San Diego Law Review


Michael Conklin

Library of Congress Authority File


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A trial court’s distinction between using the language “victim” and “complaining witness” may seem trivial, but it plays a significant role in the criminal justice system. Defense attorneys argue that using the term victim presupposes what the trial is meant to determine and therefore denies defendants’ constitutionally guaranteed presumption of innocence. Some defense attorneys have gone so far as to argue that “calling the deceased a victim is just as wrong as calling the defendant a criminal.” Conversely, prosecutors point out that the term victim is frequently used in statutes and that it does not necessarily presuppose criminal activity by the defendant. Furthermore, the alternative term, complaining witness, may lead jurors to associate the accuser’s testimony with trivial, annoying complaints by children or coworkers. These seemingly slight intimations at trial can bias a jury toward a particular conclusion, undermining its autonomy.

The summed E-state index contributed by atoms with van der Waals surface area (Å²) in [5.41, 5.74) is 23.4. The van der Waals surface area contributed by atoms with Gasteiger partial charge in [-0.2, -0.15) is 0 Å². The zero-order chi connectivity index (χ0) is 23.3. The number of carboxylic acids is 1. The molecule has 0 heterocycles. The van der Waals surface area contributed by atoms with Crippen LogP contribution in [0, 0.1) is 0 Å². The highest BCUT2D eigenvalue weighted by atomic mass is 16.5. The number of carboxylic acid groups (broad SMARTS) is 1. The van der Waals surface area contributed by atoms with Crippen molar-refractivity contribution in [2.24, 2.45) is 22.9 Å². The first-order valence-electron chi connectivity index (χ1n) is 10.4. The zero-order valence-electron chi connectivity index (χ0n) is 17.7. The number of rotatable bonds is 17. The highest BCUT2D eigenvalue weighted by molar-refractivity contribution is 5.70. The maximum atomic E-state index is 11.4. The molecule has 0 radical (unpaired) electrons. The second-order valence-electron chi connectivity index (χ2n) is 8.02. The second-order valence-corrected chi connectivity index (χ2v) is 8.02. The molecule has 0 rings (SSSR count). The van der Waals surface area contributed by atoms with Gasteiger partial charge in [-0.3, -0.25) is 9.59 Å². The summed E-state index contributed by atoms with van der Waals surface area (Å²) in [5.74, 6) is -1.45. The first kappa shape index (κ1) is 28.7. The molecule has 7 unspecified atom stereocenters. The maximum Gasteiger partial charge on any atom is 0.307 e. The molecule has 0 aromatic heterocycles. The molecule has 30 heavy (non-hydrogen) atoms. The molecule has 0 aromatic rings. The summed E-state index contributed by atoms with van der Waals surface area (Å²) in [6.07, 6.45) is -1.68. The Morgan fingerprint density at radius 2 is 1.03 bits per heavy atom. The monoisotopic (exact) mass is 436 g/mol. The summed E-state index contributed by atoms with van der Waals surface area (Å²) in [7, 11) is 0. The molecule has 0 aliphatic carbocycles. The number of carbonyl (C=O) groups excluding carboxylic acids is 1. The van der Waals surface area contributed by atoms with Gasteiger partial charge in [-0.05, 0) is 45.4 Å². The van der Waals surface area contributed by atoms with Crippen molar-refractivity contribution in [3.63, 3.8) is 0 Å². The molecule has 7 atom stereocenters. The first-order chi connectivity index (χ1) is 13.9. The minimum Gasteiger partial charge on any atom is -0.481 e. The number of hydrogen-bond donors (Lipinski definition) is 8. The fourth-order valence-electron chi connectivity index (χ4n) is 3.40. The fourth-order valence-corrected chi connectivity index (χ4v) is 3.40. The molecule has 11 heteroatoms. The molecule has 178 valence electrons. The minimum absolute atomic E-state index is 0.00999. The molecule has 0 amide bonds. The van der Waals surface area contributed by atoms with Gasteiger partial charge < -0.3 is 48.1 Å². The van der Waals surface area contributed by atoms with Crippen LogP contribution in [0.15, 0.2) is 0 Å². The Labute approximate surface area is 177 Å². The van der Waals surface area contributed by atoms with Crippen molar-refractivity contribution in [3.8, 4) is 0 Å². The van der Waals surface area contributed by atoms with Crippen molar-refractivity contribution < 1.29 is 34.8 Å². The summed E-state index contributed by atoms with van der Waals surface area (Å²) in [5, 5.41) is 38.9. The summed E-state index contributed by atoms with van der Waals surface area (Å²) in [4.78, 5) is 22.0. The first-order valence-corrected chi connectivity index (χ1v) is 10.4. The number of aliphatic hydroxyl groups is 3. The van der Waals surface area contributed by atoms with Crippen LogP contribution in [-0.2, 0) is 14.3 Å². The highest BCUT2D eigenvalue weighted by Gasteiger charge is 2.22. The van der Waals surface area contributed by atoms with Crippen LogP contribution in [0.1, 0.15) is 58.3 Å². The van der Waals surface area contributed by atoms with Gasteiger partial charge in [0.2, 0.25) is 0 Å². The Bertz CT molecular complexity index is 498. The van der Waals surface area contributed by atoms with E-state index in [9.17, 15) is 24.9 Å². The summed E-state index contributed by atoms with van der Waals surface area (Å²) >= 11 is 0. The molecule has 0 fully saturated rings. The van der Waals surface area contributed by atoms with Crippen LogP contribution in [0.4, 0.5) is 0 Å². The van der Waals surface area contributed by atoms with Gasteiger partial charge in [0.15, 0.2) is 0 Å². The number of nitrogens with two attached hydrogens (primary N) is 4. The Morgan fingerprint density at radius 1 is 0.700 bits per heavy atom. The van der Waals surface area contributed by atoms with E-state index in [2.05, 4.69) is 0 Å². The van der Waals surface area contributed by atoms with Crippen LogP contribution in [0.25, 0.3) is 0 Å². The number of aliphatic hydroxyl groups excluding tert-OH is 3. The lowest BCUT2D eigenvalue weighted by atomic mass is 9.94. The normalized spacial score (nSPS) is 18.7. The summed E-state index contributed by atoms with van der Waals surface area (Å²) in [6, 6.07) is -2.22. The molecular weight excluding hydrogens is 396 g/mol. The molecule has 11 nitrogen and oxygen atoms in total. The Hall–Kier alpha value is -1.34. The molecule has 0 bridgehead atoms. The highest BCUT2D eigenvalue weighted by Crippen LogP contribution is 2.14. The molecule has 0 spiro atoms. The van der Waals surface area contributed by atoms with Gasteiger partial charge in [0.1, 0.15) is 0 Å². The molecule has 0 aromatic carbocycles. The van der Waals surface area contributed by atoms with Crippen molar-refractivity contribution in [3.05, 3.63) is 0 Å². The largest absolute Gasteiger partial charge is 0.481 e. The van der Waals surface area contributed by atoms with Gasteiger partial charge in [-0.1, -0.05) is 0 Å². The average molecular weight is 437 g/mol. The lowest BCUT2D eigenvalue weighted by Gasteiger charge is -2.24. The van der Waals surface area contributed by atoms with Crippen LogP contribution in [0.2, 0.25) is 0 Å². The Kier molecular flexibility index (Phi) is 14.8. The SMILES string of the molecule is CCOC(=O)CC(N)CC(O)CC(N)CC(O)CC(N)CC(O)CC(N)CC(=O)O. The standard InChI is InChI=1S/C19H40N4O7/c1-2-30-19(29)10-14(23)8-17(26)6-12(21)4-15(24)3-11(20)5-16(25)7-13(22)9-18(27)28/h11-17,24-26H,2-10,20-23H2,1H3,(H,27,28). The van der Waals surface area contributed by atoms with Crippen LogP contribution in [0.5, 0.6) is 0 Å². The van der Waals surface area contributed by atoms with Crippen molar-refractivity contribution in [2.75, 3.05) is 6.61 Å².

To further complicate the issue, the term victim is ambiguous in the U.S. legal system. It is defined differently between statutes, and sometimes it is not defined at all. Difficulties arise when determining who qualifies as a victim based on issues of adequacy of injury, causation, imaginary victims, and culpable or consenting victims. This Article reports the findings of a study on the effects of using victim or complaining witness on juror decision-making and concludes with a suggested best practice for addressing the legitimate complaints of both sides of the debate.

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